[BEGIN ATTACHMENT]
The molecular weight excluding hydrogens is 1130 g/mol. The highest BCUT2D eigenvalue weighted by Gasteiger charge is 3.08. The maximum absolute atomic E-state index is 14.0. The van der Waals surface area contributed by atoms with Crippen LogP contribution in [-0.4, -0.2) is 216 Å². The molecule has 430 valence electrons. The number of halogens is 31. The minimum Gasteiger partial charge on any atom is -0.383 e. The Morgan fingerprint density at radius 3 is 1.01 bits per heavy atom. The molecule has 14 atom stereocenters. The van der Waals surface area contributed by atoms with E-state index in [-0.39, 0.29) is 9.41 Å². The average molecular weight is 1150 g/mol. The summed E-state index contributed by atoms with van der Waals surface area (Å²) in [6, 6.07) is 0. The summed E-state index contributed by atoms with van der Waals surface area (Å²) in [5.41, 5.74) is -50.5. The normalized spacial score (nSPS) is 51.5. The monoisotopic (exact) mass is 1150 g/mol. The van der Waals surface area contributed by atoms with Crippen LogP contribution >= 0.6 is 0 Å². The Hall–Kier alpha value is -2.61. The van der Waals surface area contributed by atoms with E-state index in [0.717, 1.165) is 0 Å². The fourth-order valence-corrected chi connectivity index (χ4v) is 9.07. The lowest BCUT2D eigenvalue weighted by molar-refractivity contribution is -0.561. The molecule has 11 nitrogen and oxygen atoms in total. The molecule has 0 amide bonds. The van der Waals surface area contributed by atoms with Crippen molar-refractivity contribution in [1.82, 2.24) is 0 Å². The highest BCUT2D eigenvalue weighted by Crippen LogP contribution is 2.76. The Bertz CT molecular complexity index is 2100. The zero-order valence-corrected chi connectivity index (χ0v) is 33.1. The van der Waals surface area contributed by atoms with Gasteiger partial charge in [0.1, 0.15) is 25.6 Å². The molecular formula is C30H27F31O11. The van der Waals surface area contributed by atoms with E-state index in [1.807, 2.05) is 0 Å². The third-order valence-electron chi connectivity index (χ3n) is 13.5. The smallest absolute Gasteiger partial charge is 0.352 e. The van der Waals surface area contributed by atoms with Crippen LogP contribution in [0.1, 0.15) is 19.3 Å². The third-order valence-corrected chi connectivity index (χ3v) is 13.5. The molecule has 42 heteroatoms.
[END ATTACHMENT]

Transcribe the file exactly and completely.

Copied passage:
The molecular weight excluding hydrogens is 1130 g/mol. The highest BCUT2D eigenvalue weighted by Gasteiger charge is 3.08. The maximum absolute atomic E-state index is 14.0. The van der Waals surface area contributed by atoms with Crippen LogP contribution in [-0.4, -0.2) is 216 Å². The molecule has 430 valence electrons. The number of halogens is 31. The minimum Gasteiger partial charge on any atom is -0.383 e. The Morgan fingerprint density at radius 3 is 1.01 bits per heavy atom. The molecule has 14 atom stereocenters. The van der Waals surface area contributed by atoms with E-state index in [-0.39, 0.29) is 9.41 Å². The average molecular weight is 1150 g/mol. The summed E-state index contributed by atoms with van der Waals surface area (Å²) in [6, 6.07) is 0. The summed E-state index contributed by atoms with van der Waals surface area (Å²) in [5.41, 5.74) is -50.5. The normalized spacial score (nSPS) is 51.5. The monoisotopic (exact) mass is 1150 g/mol. The van der Waals surface area contributed by atoms with Crippen LogP contribution >= 0.6 is 0 Å². The Hall–Kier alpha value is -2.61. The van der Waals surface area contributed by atoms with E-state index in [0.717, 1.165) is 0 Å². The fourth-order valence-corrected chi connectivity index (χ4v) is 9.07. The lowest BCUT2D eigenvalue weighted by molar-refractivity contribution is -0.561. The molecule has 11 nitrogen and oxygen atoms in total. The molecule has 0 amide bonds. The van der Waals surface area contributed by atoms with Crippen molar-refractivity contribution in [1.82, 2.24) is 0 Å². The highest BCUT2D eigenvalue weighted by Crippen LogP contribution is 2.76. The Bertz CT molecular complexity index is 2100. The zero-order valence-corrected chi connectivity index (χ0v) is 33.1. The van der Waals surface area contributed by atoms with Gasteiger partial charge in [0.1, 0.15) is 25.6 Å². The molecular formula is C30H27F31O11. The van der Waals surface area contributed by atoms with E-state index in [1.807, 2.05) is 0 Å². The third-order valence-electron chi connectivity index (χ3n) is 13.5. The smallest absolute Gasteiger partial charge is 0.352 e. The van der Waals surface area contributed by atoms with Crippen LogP contribution in [0.1, 0.15) is 19.3 Å². The third-order valence-corrected chi connectivity index (χ3v) is 13.5. The molecule has 42 heteroatoms.